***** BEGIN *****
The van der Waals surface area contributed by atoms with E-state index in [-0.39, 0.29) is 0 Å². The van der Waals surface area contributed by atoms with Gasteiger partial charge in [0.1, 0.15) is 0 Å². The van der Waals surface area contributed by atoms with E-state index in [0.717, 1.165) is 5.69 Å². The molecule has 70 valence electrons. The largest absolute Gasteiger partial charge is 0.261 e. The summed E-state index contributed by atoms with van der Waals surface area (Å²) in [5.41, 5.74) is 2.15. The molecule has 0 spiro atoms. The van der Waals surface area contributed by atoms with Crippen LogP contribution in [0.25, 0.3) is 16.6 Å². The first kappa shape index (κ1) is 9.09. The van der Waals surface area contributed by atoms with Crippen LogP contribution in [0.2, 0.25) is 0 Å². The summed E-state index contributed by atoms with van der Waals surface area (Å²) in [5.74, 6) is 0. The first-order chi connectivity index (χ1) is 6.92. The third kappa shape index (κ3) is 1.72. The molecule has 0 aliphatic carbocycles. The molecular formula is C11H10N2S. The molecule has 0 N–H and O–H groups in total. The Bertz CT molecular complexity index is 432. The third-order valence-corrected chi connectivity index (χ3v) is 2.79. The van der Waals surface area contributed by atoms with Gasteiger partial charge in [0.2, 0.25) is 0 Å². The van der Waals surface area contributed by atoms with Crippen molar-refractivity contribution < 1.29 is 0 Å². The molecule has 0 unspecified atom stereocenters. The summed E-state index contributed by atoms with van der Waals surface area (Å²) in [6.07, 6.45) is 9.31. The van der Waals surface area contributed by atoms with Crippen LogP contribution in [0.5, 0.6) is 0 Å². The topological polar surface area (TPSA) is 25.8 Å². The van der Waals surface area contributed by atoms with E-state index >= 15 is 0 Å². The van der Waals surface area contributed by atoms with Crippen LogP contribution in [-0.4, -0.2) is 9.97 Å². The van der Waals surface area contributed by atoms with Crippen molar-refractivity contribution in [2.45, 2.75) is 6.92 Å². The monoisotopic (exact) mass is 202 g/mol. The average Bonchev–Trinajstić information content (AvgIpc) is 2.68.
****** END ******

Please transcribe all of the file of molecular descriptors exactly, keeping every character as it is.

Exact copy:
The van der Waals surface area contributed by atoms with E-state index in [-0.39, 0.29) is 0 Å². The van der Waals surface area contributed by atoms with Gasteiger partial charge in [0.1, 0.15) is 0 Å². The van der Waals surface area contributed by atoms with E-state index in [0.717, 1.165) is 5.69 Å². The molecule has 70 valence electrons. The largest absolute Gasteiger partial charge is 0.261 e. The summed E-state index contributed by atoms with van der Waals surface area (Å²) in [5.41, 5.74) is 2.15. The molecule has 0 spiro atoms. The van der Waals surface area contributed by atoms with Crippen LogP contribution in [0.25, 0.3) is 16.6 Å². The first kappa shape index (κ1) is 9.09. The van der Waals surface area contributed by atoms with Crippen LogP contribution in [0.2, 0.25) is 0 Å². The summed E-state index contributed by atoms with van der Waals surface area (Å²) in [5.74, 6) is 0. The first-order chi connectivity index (χ1) is 6.92. The third kappa shape index (κ3) is 1.72. The molecule has 0 aliphatic carbocycles. The molecular formula is C11H10N2S. The molecule has 0 N–H and O–H groups in total. The Bertz CT molecular complexity index is 432. The third-order valence-corrected chi connectivity index (χ3v) is 2.79. The van der Waals surface area contributed by atoms with Gasteiger partial charge in [0.2, 0.25) is 0 Å². The van der Waals surface area contributed by atoms with Crippen molar-refractivity contribution < 1.29 is 0 Å². The molecule has 0 unspecified atom stereocenters. The summed E-state index contributed by atoms with van der Waals surface area (Å²) in [6.07, 6.45) is 9.31. The van der Waals surface area contributed by atoms with Crippen LogP contribution in [0.5, 0.6) is 0 Å². The topological polar surface area (TPSA) is 25.8 Å². The van der Waals surface area contributed by atoms with E-state index >= 15 is 0 Å². The van der Waals surface area contributed by atoms with Crippen LogP contribution in [-0.4, -0.2) is 9.97 Å². The van der Waals surface area contributed by atoms with Crippen molar-refractivity contribution in [2.45, 2.75) is 6.92 Å². The monoisotopic (exact) mass is 202 g/mol. The average Bonchev–Trinajstić information content (AvgIpc) is 2.68.